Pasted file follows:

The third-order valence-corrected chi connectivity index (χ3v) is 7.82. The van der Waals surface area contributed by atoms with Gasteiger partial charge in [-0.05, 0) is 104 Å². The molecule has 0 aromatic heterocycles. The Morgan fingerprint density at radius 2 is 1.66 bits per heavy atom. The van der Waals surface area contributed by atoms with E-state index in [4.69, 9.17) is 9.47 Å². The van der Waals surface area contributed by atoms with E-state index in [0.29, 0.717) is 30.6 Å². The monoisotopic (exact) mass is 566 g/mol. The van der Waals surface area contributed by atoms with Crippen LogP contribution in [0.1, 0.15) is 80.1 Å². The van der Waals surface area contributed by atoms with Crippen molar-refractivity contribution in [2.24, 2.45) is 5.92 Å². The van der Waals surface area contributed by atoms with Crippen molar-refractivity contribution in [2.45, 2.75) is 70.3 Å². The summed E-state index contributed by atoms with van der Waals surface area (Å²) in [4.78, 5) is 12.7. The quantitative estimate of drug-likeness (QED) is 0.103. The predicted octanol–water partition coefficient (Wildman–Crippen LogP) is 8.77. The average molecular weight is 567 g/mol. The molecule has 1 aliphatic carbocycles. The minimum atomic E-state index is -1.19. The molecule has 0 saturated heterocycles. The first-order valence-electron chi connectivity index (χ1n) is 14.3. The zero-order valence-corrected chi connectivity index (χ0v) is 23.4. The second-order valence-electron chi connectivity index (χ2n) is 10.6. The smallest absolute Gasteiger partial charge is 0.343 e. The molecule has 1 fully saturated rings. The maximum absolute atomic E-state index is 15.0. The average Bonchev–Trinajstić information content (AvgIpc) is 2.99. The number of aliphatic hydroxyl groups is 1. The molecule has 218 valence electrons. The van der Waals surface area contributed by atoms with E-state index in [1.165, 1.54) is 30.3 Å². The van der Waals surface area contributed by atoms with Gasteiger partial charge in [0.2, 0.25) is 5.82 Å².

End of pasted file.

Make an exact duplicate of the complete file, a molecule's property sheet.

The third-order valence-corrected chi connectivity index (χ3v) is 7.82. The van der Waals surface area contributed by atoms with Gasteiger partial charge in [-0.05, 0) is 104 Å². The molecule has 0 aromatic heterocycles. The Morgan fingerprint density at radius 2 is 1.66 bits per heavy atom. The van der Waals surface area contributed by atoms with E-state index in [4.69, 9.17) is 9.47 Å². The van der Waals surface area contributed by atoms with E-state index in [0.29, 0.717) is 30.6 Å². The monoisotopic (exact) mass is 566 g/mol. The van der Waals surface area contributed by atoms with Crippen LogP contribution in [0.1, 0.15) is 80.1 Å². The van der Waals surface area contributed by atoms with Crippen molar-refractivity contribution in [2.24, 2.45) is 5.92 Å². The van der Waals surface area contributed by atoms with Crippen molar-refractivity contribution in [2.45, 2.75) is 70.3 Å². The summed E-state index contributed by atoms with van der Waals surface area (Å²) in [4.78, 5) is 12.7. The quantitative estimate of drug-likeness (QED) is 0.103. The predicted octanol–water partition coefficient (Wildman–Crippen LogP) is 8.77. The average molecular weight is 567 g/mol. The molecule has 1 aliphatic carbocycles. The minimum atomic E-state index is -1.19. The molecule has 0 saturated heterocycles. The first-order valence-electron chi connectivity index (χ1n) is 14.3. The zero-order valence-corrected chi connectivity index (χ0v) is 23.4. The second-order valence-electron chi connectivity index (χ2n) is 10.6. The smallest absolute Gasteiger partial charge is 0.343 e. The molecule has 1 fully saturated rings. The maximum absolute atomic E-state index is 15.0. The average Bonchev–Trinajstić information content (AvgIpc) is 2.99. The number of aliphatic hydroxyl groups is 1. The molecule has 218 valence electrons. The van der Waals surface area contributed by atoms with E-state index in [1.165, 1.54) is 30.3 Å². The van der Waals surface area contributed by atoms with Gasteiger partial charge in [0.2, 0.25) is 5.82 Å².